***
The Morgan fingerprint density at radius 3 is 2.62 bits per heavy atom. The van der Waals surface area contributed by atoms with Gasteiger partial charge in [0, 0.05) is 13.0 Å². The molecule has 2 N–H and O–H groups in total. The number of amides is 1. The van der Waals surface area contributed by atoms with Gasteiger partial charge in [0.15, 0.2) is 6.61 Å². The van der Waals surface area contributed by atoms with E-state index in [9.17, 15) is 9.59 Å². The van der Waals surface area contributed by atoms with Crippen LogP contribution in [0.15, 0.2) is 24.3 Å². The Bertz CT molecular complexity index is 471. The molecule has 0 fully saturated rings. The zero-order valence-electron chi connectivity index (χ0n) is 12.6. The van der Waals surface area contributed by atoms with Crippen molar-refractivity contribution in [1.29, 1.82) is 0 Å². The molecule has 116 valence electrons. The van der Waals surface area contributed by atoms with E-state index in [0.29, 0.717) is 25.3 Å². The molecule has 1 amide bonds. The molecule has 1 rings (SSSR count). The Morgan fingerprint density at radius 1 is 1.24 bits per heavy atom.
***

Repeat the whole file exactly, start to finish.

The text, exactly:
The Morgan fingerprint density at radius 3 is 2.62 bits per heavy atom. The van der Waals surface area contributed by atoms with Gasteiger partial charge in [0, 0.05) is 13.0 Å². The molecule has 2 N–H and O–H groups in total. The number of amides is 1. The van der Waals surface area contributed by atoms with Gasteiger partial charge in [0.15, 0.2) is 6.61 Å². The van der Waals surface area contributed by atoms with E-state index in [9.17, 15) is 9.59 Å². The van der Waals surface area contributed by atoms with Crippen LogP contribution in [0.15, 0.2) is 24.3 Å². The Bertz CT molecular complexity index is 471. The molecule has 0 fully saturated rings. The zero-order valence-electron chi connectivity index (χ0n) is 12.6. The van der Waals surface area contributed by atoms with Crippen molar-refractivity contribution in [1.29, 1.82) is 0 Å². The molecule has 116 valence electrons. The van der Waals surface area contributed by atoms with E-state index in [0.29, 0.717) is 25.3 Å². The molecule has 1 amide bonds. The molecule has 1 rings (SSSR count). The Morgan fingerprint density at radius 1 is 1.24 bits per heavy atom.